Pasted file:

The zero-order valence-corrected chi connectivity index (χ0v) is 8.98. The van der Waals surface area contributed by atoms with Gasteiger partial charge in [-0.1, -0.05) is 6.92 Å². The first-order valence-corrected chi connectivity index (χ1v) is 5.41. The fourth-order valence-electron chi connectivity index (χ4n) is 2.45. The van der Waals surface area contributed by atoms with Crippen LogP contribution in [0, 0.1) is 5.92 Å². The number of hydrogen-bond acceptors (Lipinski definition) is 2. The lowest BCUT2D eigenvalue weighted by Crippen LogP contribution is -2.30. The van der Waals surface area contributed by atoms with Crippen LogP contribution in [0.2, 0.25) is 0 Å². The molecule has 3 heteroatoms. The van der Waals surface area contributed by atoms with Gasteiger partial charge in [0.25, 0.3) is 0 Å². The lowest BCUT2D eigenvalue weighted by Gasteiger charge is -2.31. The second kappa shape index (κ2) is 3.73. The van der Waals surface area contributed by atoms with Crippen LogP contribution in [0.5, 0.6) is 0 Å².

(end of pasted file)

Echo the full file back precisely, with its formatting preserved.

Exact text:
The zero-order valence-corrected chi connectivity index (χ0v) is 8.98. The van der Waals surface area contributed by atoms with Gasteiger partial charge in [-0.1, -0.05) is 6.92 Å². The first-order valence-corrected chi connectivity index (χ1v) is 5.41. The fourth-order valence-electron chi connectivity index (χ4n) is 2.45. The van der Waals surface area contributed by atoms with Crippen LogP contribution in [0, 0.1) is 5.92 Å². The number of hydrogen-bond acceptors (Lipinski definition) is 2. The lowest BCUT2D eigenvalue weighted by Crippen LogP contribution is -2.30. The van der Waals surface area contributed by atoms with Crippen LogP contribution in [0.2, 0.25) is 0 Å². The molecule has 3 heteroatoms. The van der Waals surface area contributed by atoms with Gasteiger partial charge in [0.25, 0.3) is 0 Å². The lowest BCUT2D eigenvalue weighted by Gasteiger charge is -2.31. The second kappa shape index (κ2) is 3.73. The van der Waals surface area contributed by atoms with Crippen LogP contribution in [0.5, 0.6) is 0 Å².